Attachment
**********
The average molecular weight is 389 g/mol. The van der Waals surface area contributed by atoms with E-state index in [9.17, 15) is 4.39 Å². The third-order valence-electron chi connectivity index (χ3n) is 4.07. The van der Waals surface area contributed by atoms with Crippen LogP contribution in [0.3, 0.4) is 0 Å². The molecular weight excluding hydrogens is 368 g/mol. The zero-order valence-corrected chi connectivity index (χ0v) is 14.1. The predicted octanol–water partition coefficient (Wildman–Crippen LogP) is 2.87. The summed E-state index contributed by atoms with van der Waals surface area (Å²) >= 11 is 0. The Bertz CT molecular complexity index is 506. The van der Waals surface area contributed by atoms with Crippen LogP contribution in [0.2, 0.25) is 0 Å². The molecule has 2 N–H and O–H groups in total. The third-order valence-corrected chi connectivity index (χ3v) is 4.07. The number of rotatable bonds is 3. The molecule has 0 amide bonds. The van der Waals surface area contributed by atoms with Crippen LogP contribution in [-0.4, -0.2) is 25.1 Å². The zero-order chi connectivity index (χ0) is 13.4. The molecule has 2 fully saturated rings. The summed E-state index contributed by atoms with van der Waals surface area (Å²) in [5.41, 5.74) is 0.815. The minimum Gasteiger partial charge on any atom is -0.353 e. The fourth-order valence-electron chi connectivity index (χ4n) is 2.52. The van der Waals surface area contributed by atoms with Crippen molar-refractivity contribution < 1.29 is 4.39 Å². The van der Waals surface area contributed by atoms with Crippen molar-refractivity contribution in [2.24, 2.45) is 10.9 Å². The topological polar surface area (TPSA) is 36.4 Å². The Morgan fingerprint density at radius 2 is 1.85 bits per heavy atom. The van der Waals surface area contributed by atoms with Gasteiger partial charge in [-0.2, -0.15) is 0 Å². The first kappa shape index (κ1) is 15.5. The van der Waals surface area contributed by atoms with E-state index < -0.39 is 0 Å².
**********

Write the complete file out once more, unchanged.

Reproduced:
The average molecular weight is 389 g/mol. The van der Waals surface area contributed by atoms with E-state index in [9.17, 15) is 4.39 Å². The third-order valence-electron chi connectivity index (χ3n) is 4.07. The van der Waals surface area contributed by atoms with Crippen LogP contribution in [0.3, 0.4) is 0 Å². The molecular weight excluding hydrogens is 368 g/mol. The zero-order valence-corrected chi connectivity index (χ0v) is 14.1. The predicted octanol–water partition coefficient (Wildman–Crippen LogP) is 2.87. The summed E-state index contributed by atoms with van der Waals surface area (Å²) >= 11 is 0. The Bertz CT molecular complexity index is 506. The van der Waals surface area contributed by atoms with Crippen LogP contribution in [0.2, 0.25) is 0 Å². The molecule has 2 N–H and O–H groups in total. The third-order valence-corrected chi connectivity index (χ3v) is 4.07. The number of rotatable bonds is 3. The molecule has 0 amide bonds. The van der Waals surface area contributed by atoms with Crippen LogP contribution in [-0.4, -0.2) is 25.1 Å². The zero-order chi connectivity index (χ0) is 13.4. The molecule has 2 fully saturated rings. The summed E-state index contributed by atoms with van der Waals surface area (Å²) in [5.41, 5.74) is 0.815. The minimum Gasteiger partial charge on any atom is -0.353 e. The fourth-order valence-electron chi connectivity index (χ4n) is 2.52. The van der Waals surface area contributed by atoms with Crippen molar-refractivity contribution < 1.29 is 4.39 Å². The van der Waals surface area contributed by atoms with Crippen molar-refractivity contribution in [2.24, 2.45) is 10.9 Å². The topological polar surface area (TPSA) is 36.4 Å². The Morgan fingerprint density at radius 2 is 1.85 bits per heavy atom. The van der Waals surface area contributed by atoms with Gasteiger partial charge in [-0.2, -0.15) is 0 Å². The first kappa shape index (κ1) is 15.5. The van der Waals surface area contributed by atoms with E-state index < -0.39 is 0 Å².